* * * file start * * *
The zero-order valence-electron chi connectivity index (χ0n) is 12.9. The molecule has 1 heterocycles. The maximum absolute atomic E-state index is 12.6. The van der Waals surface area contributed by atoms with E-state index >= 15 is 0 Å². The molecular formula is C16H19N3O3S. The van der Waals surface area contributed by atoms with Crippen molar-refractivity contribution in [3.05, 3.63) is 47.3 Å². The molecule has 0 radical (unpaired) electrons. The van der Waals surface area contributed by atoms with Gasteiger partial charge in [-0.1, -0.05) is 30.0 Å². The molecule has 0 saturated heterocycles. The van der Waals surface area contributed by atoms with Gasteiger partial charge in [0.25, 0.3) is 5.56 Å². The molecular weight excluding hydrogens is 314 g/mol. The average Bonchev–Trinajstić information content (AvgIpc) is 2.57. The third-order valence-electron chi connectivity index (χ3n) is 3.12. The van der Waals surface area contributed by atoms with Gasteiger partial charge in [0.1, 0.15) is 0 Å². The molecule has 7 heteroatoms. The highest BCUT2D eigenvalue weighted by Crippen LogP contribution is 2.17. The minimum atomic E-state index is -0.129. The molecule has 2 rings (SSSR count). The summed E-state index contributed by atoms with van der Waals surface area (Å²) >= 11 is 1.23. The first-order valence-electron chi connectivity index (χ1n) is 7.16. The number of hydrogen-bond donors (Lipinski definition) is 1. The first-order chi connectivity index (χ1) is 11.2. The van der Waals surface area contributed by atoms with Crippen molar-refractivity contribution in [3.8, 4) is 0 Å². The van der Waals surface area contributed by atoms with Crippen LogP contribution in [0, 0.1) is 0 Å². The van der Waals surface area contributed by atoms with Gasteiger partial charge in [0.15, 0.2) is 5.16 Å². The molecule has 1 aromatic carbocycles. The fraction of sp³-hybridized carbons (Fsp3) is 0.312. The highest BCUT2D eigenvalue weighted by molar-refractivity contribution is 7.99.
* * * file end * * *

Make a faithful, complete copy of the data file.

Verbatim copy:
The zero-order valence-electron chi connectivity index (χ0n) is 12.9. The molecule has 1 heterocycles. The maximum absolute atomic E-state index is 12.6. The van der Waals surface area contributed by atoms with E-state index >= 15 is 0 Å². The molecular formula is C16H19N3O3S. The van der Waals surface area contributed by atoms with Crippen molar-refractivity contribution in [3.05, 3.63) is 47.3 Å². The molecule has 0 radical (unpaired) electrons. The van der Waals surface area contributed by atoms with Gasteiger partial charge in [-0.1, -0.05) is 30.0 Å². The molecule has 0 saturated heterocycles. The van der Waals surface area contributed by atoms with Gasteiger partial charge in [0.25, 0.3) is 5.56 Å². The molecular weight excluding hydrogens is 314 g/mol. The average Bonchev–Trinajstić information content (AvgIpc) is 2.57. The third-order valence-electron chi connectivity index (χ3n) is 3.12. The van der Waals surface area contributed by atoms with Gasteiger partial charge in [0.1, 0.15) is 0 Å². The molecule has 7 heteroatoms. The highest BCUT2D eigenvalue weighted by Crippen LogP contribution is 2.17. The minimum atomic E-state index is -0.129. The molecule has 2 rings (SSSR count). The summed E-state index contributed by atoms with van der Waals surface area (Å²) >= 11 is 1.23. The first-order valence-electron chi connectivity index (χ1n) is 7.16. The number of hydrogen-bond donors (Lipinski definition) is 1. The first-order chi connectivity index (χ1) is 11.2. The van der Waals surface area contributed by atoms with Crippen molar-refractivity contribution in [3.8, 4) is 0 Å². The van der Waals surface area contributed by atoms with Crippen LogP contribution in [0, 0.1) is 0 Å². The van der Waals surface area contributed by atoms with Gasteiger partial charge in [0.15, 0.2) is 5.16 Å². The molecule has 1 aromatic carbocycles. The fraction of sp³-hybridized carbons (Fsp3) is 0.312. The highest BCUT2D eigenvalue weighted by molar-refractivity contribution is 7.99.